This could be part of a huge conspiracy by Ms. Isaacson.
Thomas, does the state get any benefits from the feds based on the number of veterans it employs? Or is the state simply waving the flag with this self-reported number?
Cory, that is a question that I cannot answer in a long paragraph that includes documentation of the facts that have references to the sources. I will send you another paper that includes reference to reliable sources and answers your questions too.
Thanks for getting the word out. My personal experience with SD state government is they, especially the BOP, are veteran hostile with pride in hostility to veterans. Prevalent attitudes included, ‘how dare you left the state to garner greater opportunity and leadership experience then return and offer to serve senior to those with less initiative’, and ‘ veteran, so what – you just did what you were told’ – private or colonel, it mattered not. Had it to do over I’d carry a hidden voice activated recorder then sue them.
John, that puzzles me. On the one hand, you’re telling me that South Dakota state government treats veterans with the same disrespect the GOP (and the electorate?) show to smart people like Stephanie Herseth Sandlin and Matt Varilek who go out to the big world for great opportunities then bring their talents and experiences back to benefit South Dakota. On the other hand, we have the state expanding the definition of “veteran” to hand out state benefits to more people. Is expanding this definition—diluting it, some veterans would say—an expression of actual hostility to veterans?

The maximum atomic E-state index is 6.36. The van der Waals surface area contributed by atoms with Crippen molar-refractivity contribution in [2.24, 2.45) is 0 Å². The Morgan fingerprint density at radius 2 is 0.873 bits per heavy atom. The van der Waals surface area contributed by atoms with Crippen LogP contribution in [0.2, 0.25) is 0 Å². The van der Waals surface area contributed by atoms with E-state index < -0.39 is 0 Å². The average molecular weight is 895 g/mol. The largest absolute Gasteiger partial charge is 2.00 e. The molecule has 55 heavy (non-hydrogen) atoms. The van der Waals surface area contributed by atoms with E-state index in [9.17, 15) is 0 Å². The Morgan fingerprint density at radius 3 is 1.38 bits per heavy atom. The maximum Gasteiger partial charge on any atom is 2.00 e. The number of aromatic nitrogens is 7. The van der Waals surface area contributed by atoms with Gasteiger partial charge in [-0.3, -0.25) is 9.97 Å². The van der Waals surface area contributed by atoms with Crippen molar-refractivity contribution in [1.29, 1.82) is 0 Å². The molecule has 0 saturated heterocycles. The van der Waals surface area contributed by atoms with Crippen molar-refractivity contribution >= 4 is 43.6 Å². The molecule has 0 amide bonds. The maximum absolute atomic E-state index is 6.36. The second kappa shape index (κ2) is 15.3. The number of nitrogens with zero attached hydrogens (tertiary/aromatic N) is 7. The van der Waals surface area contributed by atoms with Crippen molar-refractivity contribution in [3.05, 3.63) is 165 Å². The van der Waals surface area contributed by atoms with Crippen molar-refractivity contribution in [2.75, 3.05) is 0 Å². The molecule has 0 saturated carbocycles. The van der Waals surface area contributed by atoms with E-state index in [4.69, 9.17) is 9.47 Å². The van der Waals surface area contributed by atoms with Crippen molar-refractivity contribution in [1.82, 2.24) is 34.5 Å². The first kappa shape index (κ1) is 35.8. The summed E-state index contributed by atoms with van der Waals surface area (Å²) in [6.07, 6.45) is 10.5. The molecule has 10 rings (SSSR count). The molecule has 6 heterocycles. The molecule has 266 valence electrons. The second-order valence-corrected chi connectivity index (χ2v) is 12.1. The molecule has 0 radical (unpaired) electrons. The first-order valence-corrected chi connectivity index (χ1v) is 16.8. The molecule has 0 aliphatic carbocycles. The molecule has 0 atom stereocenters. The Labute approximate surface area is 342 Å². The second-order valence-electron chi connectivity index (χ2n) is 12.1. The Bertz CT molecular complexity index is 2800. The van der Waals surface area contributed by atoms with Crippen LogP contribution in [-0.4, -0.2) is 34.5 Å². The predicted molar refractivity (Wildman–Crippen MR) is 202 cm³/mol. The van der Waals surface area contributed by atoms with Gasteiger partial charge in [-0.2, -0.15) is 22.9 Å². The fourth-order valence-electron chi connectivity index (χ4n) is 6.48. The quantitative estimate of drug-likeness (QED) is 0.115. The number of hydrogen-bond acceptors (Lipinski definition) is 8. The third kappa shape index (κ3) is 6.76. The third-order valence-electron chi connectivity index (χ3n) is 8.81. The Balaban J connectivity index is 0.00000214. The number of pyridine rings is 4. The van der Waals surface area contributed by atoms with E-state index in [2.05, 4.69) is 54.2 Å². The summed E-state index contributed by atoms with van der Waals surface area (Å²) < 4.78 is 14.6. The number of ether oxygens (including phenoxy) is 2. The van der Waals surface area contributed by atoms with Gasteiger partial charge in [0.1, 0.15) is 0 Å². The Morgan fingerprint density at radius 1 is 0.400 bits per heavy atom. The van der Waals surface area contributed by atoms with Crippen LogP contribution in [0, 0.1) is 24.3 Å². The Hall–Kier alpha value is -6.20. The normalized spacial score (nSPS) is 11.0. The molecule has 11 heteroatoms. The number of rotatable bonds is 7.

My experience with how the SD state government treated me was good and bad. When I was activated to go to Iraq, both those at Pierre and and the Labor Market Information Center (LMIC) were great to me. Pierre let me pay into the state retirement each month so I could keep my state life insurance and build up my retirement. Those at LMIC sent me care packages and letters and gave me a great welcome back party. Later on though, things changed. My first military related injury surgery was pre-approved by the state for a civilian surgery center. After the surgery, the state denied my health insurance claim and left me with a $69,000.00 plus bill. The state said the VA should pick it up (even though federal laws state that a veteran who has health insurance, that insurance will be billed for all civilian and VA medical bills; the VA is not liable) I had to down load the full state insurance contract and prove to the Bureau of Personel (BOP) that they had to cover me. It took months to get the BOP to pay the first time, but I did not have a problem with the state paying for my surgeries after that. I was later on told by my supervisor that the BOP did not want to see me taking so much leave for surgeries and doctor appointments (even though federal laws allowed deployed soldiers to take off more time than I had for medical reasons) and that I was to work late and on the weekends to make up the time instead of taking sick leave and leave without pay. I really did not mind that as I did not lose money for unpaid leave, but I noticed that those taking months off for maternity leave were not required to do the same. The big thing the state would not tolerate was anyone (veteran or not) who pointed out directives that did not follow state or federal written policies. That would get you called into your supervisor’s office where state highway patrol officers insured you left the building after you were told you were fired. It is a good method by the state to scare other state workers to not question no matter what. Especially since SD is a right to work state and SD laws passed in the 1990s insured that any state employee who sued the state for wrongful termination would lose in court.
Unfortunately, federal veterans are more proned to speak out because of their military training and federal duty. I get the feeling that John is one of those veterans that spoke out.